Susan Cain – Quiet Leadership – Catalyst 2012

Recently I had the chance to attend this lovely salon for women of two different generations, the idea was for the older generation to impart its wisdom to the younger. I was asked to speak about my regrets in life. My first regret is that I'm now, apparently, is a member of the older generation.

My deeper regret is that as an introvert I didn't try to leverage my own natural powers and spent too much time trying to be an extrovert.

It started when I was a child. At 9 years old I went to summer camp for the first time, and my mother packed me a suitcase of books. In my family, reading was the group activity. And so I thought camp was going to be just like this, only better. I had this vision of 10 girls sitting cozily in a cabin in matching nightgowns.

Camp was much more like a keg party without alcohol. Our counselor taught us a cheer which set the tone for the rest of the summer: R-O-W-D-I-E, Rowdy, Rowdy!

The first time I pulled a book out, the coolest girl in the cabin asked me why I was being so mellow. And the camp counselor talked about the need for camp spirit.

I tell you this story not because it was particularly traumatic but because it is emblematic of many stories throughout my life where I was subtly told I needed to be an extrovert.

I became a Wall Street lawyer because I wanted to prove what I could do instead of being the lawyer I wanted to be, went to crowded bars instead of having a quiet drink with our friend.

It is not just our loss but our colleagues' loss and the world's loss, because the world needs what introverts do best.

Introverts, as I'm sure you know through your experiences, you're forever being obliged to participate in these group exercises whether you like them or not. Introverts actually work quite well in groups, but they don't like these spontaneous groupings that come up out of no where.

Now let's think a little bit more about who you truly are. Six questions:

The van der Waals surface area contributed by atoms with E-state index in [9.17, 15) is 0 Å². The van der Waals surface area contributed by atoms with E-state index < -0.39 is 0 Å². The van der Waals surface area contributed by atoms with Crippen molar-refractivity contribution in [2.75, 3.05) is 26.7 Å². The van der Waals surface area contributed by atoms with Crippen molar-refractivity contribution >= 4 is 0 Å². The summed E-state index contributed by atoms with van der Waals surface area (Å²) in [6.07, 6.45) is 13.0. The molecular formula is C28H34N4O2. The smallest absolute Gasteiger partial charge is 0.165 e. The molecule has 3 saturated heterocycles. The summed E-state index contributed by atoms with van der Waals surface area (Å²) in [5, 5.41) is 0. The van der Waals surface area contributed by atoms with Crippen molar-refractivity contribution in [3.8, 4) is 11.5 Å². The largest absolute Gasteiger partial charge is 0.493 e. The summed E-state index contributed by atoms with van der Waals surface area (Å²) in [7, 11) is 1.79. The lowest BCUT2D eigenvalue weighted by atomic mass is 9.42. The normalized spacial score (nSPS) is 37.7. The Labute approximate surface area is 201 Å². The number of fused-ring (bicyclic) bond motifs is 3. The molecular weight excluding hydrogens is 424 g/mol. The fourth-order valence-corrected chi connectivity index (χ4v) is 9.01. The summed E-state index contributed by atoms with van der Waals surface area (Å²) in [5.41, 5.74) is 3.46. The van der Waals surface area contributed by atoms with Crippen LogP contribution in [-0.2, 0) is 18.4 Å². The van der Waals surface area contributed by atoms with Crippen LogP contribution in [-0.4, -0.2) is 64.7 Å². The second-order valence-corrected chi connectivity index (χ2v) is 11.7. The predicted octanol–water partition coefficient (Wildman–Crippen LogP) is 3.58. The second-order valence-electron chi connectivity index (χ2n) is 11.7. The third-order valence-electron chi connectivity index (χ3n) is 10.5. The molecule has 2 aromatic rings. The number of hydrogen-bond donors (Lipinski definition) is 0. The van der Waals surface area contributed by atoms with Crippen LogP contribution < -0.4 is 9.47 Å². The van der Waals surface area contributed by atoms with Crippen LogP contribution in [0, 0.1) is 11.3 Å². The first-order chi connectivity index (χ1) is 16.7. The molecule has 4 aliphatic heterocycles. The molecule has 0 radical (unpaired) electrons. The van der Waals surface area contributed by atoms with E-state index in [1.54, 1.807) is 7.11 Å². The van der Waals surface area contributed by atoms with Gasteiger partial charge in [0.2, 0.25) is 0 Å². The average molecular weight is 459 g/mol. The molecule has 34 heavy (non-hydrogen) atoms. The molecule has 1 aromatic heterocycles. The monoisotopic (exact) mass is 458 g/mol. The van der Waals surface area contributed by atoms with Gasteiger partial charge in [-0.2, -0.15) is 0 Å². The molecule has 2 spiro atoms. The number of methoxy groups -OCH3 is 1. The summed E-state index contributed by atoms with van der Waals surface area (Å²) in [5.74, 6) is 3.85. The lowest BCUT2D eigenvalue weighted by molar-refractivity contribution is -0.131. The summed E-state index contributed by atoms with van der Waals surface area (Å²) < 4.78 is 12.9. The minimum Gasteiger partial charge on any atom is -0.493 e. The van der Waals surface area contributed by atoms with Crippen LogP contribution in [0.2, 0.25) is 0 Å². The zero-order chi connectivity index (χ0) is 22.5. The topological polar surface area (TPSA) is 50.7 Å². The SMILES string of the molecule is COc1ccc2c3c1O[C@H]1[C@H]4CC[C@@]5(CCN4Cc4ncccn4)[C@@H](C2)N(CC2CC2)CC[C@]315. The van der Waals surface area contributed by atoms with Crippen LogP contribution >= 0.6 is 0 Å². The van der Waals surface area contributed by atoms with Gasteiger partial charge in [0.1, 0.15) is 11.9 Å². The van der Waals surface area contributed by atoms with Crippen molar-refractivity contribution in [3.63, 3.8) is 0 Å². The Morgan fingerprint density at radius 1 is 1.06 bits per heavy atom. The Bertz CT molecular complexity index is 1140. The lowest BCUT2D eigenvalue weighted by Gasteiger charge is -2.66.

• I prefer one-on-one conversations to group activities.
  • I enjoy work that allows me to go in depth without many interruptions.
  • I tend to do my best work on my own.
  • I tend to think before I speak.
    • Extroverts tend to process verbally
  • I displike small talk, but enjoy talking in depth about topics that really matter to me.
  • After attending a fun party for, say, 2 hours, I start to wish I were at home in my pajamas.
    • This is why restrooms tend to be crowded at parties.

The more you answer true, the more introverted you tend to be.

Famous Introverts:

  • Einstein - It's not that I'm so smart.  It's that I stay with problems longer.
    • Introverts tend to stay with problems longer and think more before jumping in.
    • Introverts tend to get better grades, even though they aren't any smarter.
  • JK Rowling - Spent 5 years planning Harry Potter before actually sitting down to write it.
  • Warren Buffett

Famous Extroverts

  • Reagan
  • Oprah
  • Bill Clinton

Notice how vivid these portraits are.  There is a delightful, vivid, bubbly, champagne like quality.  Extroverts tend to get super-excited.  It's this exuberance we tend to be so attracted to.

There's two types of being: thoughtful and seize the day.  We need both.  Mark Zuckerberg and Cheryl Sanders.  They're complimentary.

Introverts and extroverts both have strengths and downsides/blind spots.  We know that the most effective teams are a mix of the two types.

I believe deeply that these two types are as fundamental to our personality as our gender.

However, we all fall at different points along the introvert/extrovert spectrum.  There's no such thing as a pure introvert or extrovert.

People who fall right in the middle of the spectrum are ambiverts.

What's really important here is not just who you are but why you are the way you are.  What it has to do with is how you react to stimulation.

Introverts feel at their most alive in calm, quiet, peaceful environments.  Extroverts have to have stimulation or the feel like they're not themselves.

Introverts want to socialize in less stimulating ways.  Many introverts invest their social energy into the people they're closest to, their families, close friends.

Just to show you how deep and wide this is: One of the oldest studies shows that introverts will salivate more than extroverts when a drop of lemon juice is placed on their tongue because they react more strongly to stimulation.  Another study shows that extroverts perform better at math problems with background noise, introverts perform better in silence.

We have radically preferred extroverts in our society with the amount of stimulation present:

  • Group work in schools
  • Open plan offices
    • These are horrible.  They make people sick.  They actually lead to fewer friendships.